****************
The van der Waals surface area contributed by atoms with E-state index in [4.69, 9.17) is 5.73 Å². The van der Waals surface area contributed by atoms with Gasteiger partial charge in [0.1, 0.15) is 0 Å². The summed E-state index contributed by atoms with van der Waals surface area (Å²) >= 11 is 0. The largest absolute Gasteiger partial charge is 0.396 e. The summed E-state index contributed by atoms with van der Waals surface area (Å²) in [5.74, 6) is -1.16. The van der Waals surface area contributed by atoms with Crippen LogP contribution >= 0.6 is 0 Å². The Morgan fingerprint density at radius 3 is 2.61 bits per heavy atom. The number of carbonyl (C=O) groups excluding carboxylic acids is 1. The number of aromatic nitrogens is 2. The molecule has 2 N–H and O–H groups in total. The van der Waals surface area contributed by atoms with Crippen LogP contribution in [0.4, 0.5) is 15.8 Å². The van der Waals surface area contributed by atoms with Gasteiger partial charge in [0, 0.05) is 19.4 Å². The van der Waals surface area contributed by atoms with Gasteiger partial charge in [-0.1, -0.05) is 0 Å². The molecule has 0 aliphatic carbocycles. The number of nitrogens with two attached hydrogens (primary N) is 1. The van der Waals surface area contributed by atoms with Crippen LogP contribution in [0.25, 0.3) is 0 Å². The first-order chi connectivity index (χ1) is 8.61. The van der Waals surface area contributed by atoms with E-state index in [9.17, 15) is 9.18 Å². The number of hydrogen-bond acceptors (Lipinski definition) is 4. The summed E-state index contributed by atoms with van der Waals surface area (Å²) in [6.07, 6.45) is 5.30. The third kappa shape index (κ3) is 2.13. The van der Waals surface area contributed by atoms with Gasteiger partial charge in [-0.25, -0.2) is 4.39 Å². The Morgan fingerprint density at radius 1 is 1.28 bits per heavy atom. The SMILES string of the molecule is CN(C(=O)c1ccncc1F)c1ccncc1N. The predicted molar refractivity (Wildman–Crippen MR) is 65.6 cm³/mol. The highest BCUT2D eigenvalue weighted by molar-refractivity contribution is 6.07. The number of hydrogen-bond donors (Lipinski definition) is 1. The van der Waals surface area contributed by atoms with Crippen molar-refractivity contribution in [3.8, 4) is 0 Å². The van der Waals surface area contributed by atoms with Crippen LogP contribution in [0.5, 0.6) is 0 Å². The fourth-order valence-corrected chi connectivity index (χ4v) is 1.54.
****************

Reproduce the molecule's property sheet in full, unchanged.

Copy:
The van der Waals surface area contributed by atoms with E-state index in [4.69, 9.17) is 5.73 Å². The van der Waals surface area contributed by atoms with Gasteiger partial charge in [0.1, 0.15) is 0 Å². The summed E-state index contributed by atoms with van der Waals surface area (Å²) >= 11 is 0. The largest absolute Gasteiger partial charge is 0.396 e. The summed E-state index contributed by atoms with van der Waals surface area (Å²) in [5.74, 6) is -1.16. The van der Waals surface area contributed by atoms with Crippen LogP contribution >= 0.6 is 0 Å². The Morgan fingerprint density at radius 3 is 2.61 bits per heavy atom. The number of carbonyl (C=O) groups excluding carboxylic acids is 1. The number of aromatic nitrogens is 2. The molecule has 2 N–H and O–H groups in total. The van der Waals surface area contributed by atoms with Crippen LogP contribution in [0.4, 0.5) is 15.8 Å². The van der Waals surface area contributed by atoms with Gasteiger partial charge in [0, 0.05) is 19.4 Å². The van der Waals surface area contributed by atoms with Gasteiger partial charge in [-0.1, -0.05) is 0 Å². The molecule has 0 aliphatic carbocycles. The number of nitrogens with two attached hydrogens (primary N) is 1. The van der Waals surface area contributed by atoms with Crippen LogP contribution in [0.25, 0.3) is 0 Å². The first-order chi connectivity index (χ1) is 8.61. The van der Waals surface area contributed by atoms with E-state index in [9.17, 15) is 9.18 Å². The number of hydrogen-bond acceptors (Lipinski definition) is 4. The summed E-state index contributed by atoms with van der Waals surface area (Å²) in [6.07, 6.45) is 5.30. The third kappa shape index (κ3) is 2.13. The van der Waals surface area contributed by atoms with Gasteiger partial charge in [-0.25, -0.2) is 4.39 Å². The Morgan fingerprint density at radius 1 is 1.28 bits per heavy atom. The SMILES string of the molecule is CN(C(=O)c1ccncc1F)c1ccncc1N. The predicted molar refractivity (Wildman–Crippen MR) is 65.6 cm³/mol. The highest BCUT2D eigenvalue weighted by molar-refractivity contribution is 6.07. The number of hydrogen-bond donors (Lipinski definition) is 1. The van der Waals surface area contributed by atoms with Crippen molar-refractivity contribution in [3.8, 4) is 0 Å². The van der Waals surface area contributed by atoms with Crippen LogP contribution in [0.5, 0.6) is 0 Å². The fourth-order valence-corrected chi connectivity index (χ4v) is 1.54.